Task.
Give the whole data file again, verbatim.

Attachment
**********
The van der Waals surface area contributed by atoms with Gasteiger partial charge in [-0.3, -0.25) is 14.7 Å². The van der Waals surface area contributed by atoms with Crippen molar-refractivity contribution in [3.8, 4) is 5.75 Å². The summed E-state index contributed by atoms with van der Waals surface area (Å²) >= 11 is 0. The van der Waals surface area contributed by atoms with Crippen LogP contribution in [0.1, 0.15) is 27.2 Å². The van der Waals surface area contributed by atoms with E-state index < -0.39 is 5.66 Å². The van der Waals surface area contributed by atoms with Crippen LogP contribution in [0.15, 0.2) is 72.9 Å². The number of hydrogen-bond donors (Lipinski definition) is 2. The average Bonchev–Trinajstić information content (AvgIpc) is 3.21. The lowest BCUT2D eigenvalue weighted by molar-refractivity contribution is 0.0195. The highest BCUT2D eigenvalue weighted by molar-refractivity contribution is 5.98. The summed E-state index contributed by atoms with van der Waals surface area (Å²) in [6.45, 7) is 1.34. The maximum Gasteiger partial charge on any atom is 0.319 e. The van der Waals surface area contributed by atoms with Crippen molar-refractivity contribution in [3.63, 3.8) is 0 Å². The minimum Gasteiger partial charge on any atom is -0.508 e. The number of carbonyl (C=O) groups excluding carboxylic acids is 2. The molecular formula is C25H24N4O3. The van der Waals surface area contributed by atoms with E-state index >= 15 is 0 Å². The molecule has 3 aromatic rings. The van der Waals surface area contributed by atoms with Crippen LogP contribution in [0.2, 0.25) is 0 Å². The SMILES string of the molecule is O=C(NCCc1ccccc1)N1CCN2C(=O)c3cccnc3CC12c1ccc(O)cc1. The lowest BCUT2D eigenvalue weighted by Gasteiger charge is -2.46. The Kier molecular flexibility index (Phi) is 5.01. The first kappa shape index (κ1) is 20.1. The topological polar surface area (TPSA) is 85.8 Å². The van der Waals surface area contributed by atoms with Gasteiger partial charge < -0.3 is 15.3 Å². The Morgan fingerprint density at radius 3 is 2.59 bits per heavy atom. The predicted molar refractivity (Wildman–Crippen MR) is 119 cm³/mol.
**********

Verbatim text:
The van der Waals surface area contributed by atoms with Gasteiger partial charge in [-0.3, -0.25) is 14.7 Å². The van der Waals surface area contributed by atoms with Crippen molar-refractivity contribution in [3.8, 4) is 5.75 Å². The summed E-state index contributed by atoms with van der Waals surface area (Å²) >= 11 is 0. The van der Waals surface area contributed by atoms with Crippen LogP contribution in [0.1, 0.15) is 27.2 Å². The van der Waals surface area contributed by atoms with E-state index < -0.39 is 5.66 Å². The van der Waals surface area contributed by atoms with Crippen LogP contribution in [0.15, 0.2) is 72.9 Å². The number of hydrogen-bond donors (Lipinski definition) is 2. The average Bonchev–Trinajstić information content (AvgIpc) is 3.21. The lowest BCUT2D eigenvalue weighted by molar-refractivity contribution is 0.0195. The highest BCUT2D eigenvalue weighted by molar-refractivity contribution is 5.98. The summed E-state index contributed by atoms with van der Waals surface area (Å²) in [6.45, 7) is 1.34. The maximum Gasteiger partial charge on any atom is 0.319 e. The van der Waals surface area contributed by atoms with Crippen molar-refractivity contribution in [3.63, 3.8) is 0 Å². The minimum Gasteiger partial charge on any atom is -0.508 e. The number of carbonyl (C=O) groups excluding carboxylic acids is 2. The molecular formula is C25H24N4O3. The van der Waals surface area contributed by atoms with E-state index >= 15 is 0 Å². The molecule has 3 aromatic rings. The van der Waals surface area contributed by atoms with Crippen LogP contribution in [0.2, 0.25) is 0 Å². The SMILES string of the molecule is O=C(NCCc1ccccc1)N1CCN2C(=O)c3cccnc3CC12c1ccc(O)cc1. The lowest BCUT2D eigenvalue weighted by Gasteiger charge is -2.46. The Kier molecular flexibility index (Phi) is 5.01. The first kappa shape index (κ1) is 20.1. The topological polar surface area (TPSA) is 85.8 Å². The van der Waals surface area contributed by atoms with Gasteiger partial charge < -0.3 is 15.3 Å². The Morgan fingerprint density at radius 3 is 2.59 bits per heavy atom. The predicted molar refractivity (Wildman–Crippen MR) is 119 cm³/mol.